When I started working in New York during the 1990s, the office setup looked like this: cubicles for most people, offices for senior employees, and a corner office with a view for upper management.

By the time I transitioned to startups in Silicon Valley, the cube walls had come down. Bosses sat at open desks with their employees. Today, 70% of offices now structure their space this way. And like any trend, open plans have their fans and their haters. Advocates say they create an egalitarian environment. But research has found that employees who work in open offices take significantly more sick days and report higher levels of stress and lower levels of productivity.

The reality is, you may not have a choice. When you’re running a small business, keeping costs low is critical, and open office plans tend to be the most affordable option. If you’re a freelancer or a small company, you may find yourself in a co-working space shared with dozens of other startups and individual workers. As the CEO and founder of Hint, I made sure we designed our Bay Area headquarters and our retail store across the street to be buoyant and bright. We use an open office plan at our HQ, and we have other employees around the country who work out of hot desks at spaces like WeWork or The Wing.

No matter how many people work at your company, there are low-cost ways to make open offices productive and build in pockets of quiet. Here are five things that have made all the difference.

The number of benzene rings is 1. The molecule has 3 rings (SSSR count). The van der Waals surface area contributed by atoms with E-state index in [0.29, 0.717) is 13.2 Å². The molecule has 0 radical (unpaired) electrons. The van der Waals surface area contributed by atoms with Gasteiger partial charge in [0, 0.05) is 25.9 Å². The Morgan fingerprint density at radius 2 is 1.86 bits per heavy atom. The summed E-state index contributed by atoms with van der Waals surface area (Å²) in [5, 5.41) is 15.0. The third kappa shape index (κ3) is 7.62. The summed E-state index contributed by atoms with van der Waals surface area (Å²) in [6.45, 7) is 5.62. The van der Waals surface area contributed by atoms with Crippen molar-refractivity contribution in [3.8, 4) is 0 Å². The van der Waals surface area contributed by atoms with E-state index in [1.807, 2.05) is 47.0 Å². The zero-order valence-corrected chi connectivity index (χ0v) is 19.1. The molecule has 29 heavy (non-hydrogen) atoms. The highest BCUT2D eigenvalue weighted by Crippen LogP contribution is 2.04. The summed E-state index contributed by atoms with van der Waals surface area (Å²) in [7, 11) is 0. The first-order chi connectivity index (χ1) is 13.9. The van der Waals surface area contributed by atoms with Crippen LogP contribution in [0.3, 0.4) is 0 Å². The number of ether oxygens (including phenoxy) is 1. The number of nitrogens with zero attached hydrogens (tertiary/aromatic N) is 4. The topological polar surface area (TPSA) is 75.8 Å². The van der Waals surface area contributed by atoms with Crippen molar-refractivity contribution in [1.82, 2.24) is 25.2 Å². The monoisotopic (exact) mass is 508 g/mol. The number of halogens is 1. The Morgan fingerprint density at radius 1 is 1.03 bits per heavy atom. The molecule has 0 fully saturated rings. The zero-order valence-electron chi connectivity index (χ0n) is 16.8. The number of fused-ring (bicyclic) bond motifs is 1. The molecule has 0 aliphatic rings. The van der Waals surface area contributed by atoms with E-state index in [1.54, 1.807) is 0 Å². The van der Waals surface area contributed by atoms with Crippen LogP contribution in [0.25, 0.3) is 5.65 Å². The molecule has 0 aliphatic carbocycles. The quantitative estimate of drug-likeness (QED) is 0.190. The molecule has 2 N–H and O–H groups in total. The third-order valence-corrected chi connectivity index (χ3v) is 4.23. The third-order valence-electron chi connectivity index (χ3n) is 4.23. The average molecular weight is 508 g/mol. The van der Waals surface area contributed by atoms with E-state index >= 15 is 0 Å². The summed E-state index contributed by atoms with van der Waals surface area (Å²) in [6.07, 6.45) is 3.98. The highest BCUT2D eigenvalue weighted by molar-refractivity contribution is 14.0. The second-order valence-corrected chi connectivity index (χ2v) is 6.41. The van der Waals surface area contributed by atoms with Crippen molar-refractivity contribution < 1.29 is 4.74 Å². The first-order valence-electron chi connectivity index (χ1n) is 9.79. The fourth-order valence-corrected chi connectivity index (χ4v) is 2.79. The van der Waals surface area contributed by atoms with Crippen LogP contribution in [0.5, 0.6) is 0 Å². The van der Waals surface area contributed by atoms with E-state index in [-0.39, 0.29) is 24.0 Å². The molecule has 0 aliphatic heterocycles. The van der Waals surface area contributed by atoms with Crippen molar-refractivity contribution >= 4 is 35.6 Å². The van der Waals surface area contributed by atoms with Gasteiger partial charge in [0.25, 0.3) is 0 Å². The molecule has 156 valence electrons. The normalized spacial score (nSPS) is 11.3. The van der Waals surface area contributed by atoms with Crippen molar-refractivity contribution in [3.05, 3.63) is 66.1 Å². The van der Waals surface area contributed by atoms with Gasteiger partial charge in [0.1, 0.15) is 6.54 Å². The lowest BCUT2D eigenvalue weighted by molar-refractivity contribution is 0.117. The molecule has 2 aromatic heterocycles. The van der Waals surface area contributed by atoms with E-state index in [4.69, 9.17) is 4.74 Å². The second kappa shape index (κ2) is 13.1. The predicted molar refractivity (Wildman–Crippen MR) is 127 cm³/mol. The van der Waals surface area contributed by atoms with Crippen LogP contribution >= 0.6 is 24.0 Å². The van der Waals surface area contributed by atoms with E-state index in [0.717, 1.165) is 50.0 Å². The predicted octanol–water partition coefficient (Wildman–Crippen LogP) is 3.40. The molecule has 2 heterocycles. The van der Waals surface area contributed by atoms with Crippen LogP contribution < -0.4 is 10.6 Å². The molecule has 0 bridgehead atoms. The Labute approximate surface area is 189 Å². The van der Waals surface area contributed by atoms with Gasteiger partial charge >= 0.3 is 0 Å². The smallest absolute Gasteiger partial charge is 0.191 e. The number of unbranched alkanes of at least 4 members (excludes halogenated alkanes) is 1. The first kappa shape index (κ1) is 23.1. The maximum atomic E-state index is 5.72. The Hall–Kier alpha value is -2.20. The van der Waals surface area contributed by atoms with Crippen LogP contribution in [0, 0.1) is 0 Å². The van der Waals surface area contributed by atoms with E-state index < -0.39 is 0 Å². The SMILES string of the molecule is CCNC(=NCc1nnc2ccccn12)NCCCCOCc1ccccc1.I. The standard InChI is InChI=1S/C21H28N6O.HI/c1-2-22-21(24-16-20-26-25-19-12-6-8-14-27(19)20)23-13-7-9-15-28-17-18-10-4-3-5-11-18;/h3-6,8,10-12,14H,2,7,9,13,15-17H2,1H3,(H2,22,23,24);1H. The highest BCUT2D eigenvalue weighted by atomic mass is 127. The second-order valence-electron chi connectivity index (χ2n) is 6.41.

1. Create private spaces.

Between 16% and 50% of the population are considered introverts—people who find “alone time” energizing and might find social settings draining. For them, a lack of physical barriers in an office can be distressing. I always try to be mindful that not everyone performs their best in open seating. Make sure there are ample conference rooms for meetings and phone calls.

At our HQ in San Francisco, we have this great mini-conference room in the back of office building #3 that has a big couch and leads to a deck patio that’s perfect for outdoor meetings and lunch breaks when the weather is nice. When the conference rooms or meeting areas are fully booked, we encourage people to take a walk around the block. That’s my preference: I’m big on active meetings, walking and talking around our cute little neighborhood. Another option that could be better for your company might be installing pop-up “booths” from companies such as Zenbooth or Talkbox.

2. Be generous with flexible and remote work.

Some employees find it extremely difficult to focus on the din of other people’s conversations, email chimes, and never-ending pings. According to researchers at the University of California Irvine, employees are interrupted every 11 minutes on average. And it takes them 25 minutes to fully resume whatever they were working on before the disruption took place. A flexible remote work policy is always a good idea for work-life balance reasons. And it also can help lower the stress levels of employees who have a big deadline and find that the day-to-day office environment too distracting. If somebody tells you they need to work from home to get something done, encourage them to do it. They’ll probably get it done faster, and their work will be of a higher quality. That said, nothing will ever replace face-to-face time with your team. So while we’re super flexible at Hint, we also believe it’s important to interact as a team weekly to help generate good ideas and find smart solutions.